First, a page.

Artist Statement

My art practice is led by a dialogue that I establish with the materials.  I explore them as cultural signifiers. I approach materiality by appropriating daily life objects such as textiles and garments. I consider that these objects acquire symbolic meanings, which are embedded within culture and are difficult to extract from it.  These symbolic meanings change depending on the function that objects have within each society.  My intent is to decode these symbolic values that are inserted in the objects and investigate their cultural connotations.

Textiles and garments play an important role in my work because they speak about identity (social, individual), cultural crosses, gender and power relations. I am interested in lowbrow and mass produced materials that imitate dominant aesthetic concepts. I mainly focus on the usage of textiles in a Latin American context and the adoption of them by popular culture.  Textiles and garments speak about cultural hybridity, colonial history and symbolic acts of resistance. I am not interested in speaking about massive protest, but rather explore the resistance in daily life actions. For the purpose of my research I direct the attention to symbolic resistance. For example, there were “nominal” acts of resistance during the Colonial period such as religious syncretism, where indigenous people decided to conceal their worship symbols into the catholic ones. In my work, I seek to explore similar symbolic acts that seem invisible because they are naturalized and embedded into the popular culture as something regular. In our daily life, we rarely question the political or social reasons for which they emerge.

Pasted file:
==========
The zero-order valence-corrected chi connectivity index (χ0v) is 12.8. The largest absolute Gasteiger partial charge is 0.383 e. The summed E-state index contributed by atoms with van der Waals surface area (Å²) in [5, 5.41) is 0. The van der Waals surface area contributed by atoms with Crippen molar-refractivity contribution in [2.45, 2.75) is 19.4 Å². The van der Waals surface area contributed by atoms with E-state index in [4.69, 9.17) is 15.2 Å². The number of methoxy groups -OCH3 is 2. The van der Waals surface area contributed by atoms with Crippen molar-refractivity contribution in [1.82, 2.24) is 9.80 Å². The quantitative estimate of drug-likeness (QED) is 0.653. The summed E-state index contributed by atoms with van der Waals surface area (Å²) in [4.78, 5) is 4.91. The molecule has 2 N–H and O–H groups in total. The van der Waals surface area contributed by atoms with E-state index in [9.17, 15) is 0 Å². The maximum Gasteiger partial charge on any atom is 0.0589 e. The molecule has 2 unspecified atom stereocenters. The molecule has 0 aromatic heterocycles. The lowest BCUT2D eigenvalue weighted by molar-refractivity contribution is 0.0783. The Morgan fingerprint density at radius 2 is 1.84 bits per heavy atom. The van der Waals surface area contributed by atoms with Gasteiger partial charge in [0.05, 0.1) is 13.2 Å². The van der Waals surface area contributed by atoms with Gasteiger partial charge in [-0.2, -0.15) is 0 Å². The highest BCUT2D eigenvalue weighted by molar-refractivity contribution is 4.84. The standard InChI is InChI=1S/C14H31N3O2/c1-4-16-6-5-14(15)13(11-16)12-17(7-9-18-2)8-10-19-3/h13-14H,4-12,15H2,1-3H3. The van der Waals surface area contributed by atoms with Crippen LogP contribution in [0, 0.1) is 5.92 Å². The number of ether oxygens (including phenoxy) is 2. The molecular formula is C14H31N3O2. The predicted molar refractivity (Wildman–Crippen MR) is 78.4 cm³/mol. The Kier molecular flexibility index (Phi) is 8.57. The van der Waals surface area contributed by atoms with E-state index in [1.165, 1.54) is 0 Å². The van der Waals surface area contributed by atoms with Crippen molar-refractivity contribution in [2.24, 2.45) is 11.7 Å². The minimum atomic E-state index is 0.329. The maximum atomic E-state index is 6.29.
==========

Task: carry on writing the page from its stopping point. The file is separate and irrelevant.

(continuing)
In my work, I interweave form and connotation of materials. I reflect about hierarchies, power relations and creation of categories. I allow the materials to be recognizable by evidencing the tactility, but simultaneously I provoke a rupture by decontextualizing their original function. My intention is to make the categorization of the new object that I make more complex. That means, I seek to generate an experience of familiarity and unfamiliarity at the same time, along with generating uncertainty. Such uncertainty is an invitation to question the categories under which the narrative of western history was based. Often Western history leaves out of its discourse other histories. Those marginalized histories are the ones that I aim to emphasize.

 

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